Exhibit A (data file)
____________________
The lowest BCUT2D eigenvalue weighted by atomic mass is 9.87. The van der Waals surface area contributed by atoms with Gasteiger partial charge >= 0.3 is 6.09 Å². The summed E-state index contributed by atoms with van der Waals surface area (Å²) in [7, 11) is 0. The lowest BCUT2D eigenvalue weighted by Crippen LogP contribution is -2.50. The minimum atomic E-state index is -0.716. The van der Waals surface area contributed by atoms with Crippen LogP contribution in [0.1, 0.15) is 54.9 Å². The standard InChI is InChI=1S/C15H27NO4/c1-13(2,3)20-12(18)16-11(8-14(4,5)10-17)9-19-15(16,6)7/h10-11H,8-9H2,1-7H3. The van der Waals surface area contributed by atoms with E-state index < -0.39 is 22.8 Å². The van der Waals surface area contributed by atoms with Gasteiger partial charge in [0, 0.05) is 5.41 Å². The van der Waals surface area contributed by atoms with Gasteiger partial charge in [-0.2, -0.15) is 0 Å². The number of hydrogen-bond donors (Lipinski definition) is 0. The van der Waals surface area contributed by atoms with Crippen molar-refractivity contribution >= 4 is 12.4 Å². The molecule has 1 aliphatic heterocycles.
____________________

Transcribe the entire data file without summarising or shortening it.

The lowest BCUT2D eigenvalue weighted by atomic mass is 9.87. The van der Waals surface area contributed by atoms with Gasteiger partial charge >= 0.3 is 6.09 Å². The summed E-state index contributed by atoms with van der Waals surface area (Å²) in [7, 11) is 0. The lowest BCUT2D eigenvalue weighted by Crippen LogP contribution is -2.50. The minimum atomic E-state index is -0.716. The van der Waals surface area contributed by atoms with Crippen LogP contribution in [0.1, 0.15) is 54.9 Å². The standard InChI is InChI=1S/C15H27NO4/c1-13(2,3)20-12(18)16-11(8-14(4,5)10-17)9-19-15(16,6)7/h10-11H,8-9H2,1-7H3. The van der Waals surface area contributed by atoms with E-state index < -0.39 is 22.8 Å². The van der Waals surface area contributed by atoms with Gasteiger partial charge in [0, 0.05) is 5.41 Å². The van der Waals surface area contributed by atoms with Gasteiger partial charge in [-0.2, -0.15) is 0 Å². The number of hydrogen-bond donors (Lipinski definition) is 0. The van der Waals surface area contributed by atoms with Crippen molar-refractivity contribution >= 4 is 12.4 Å². The molecule has 1 aliphatic heterocycles.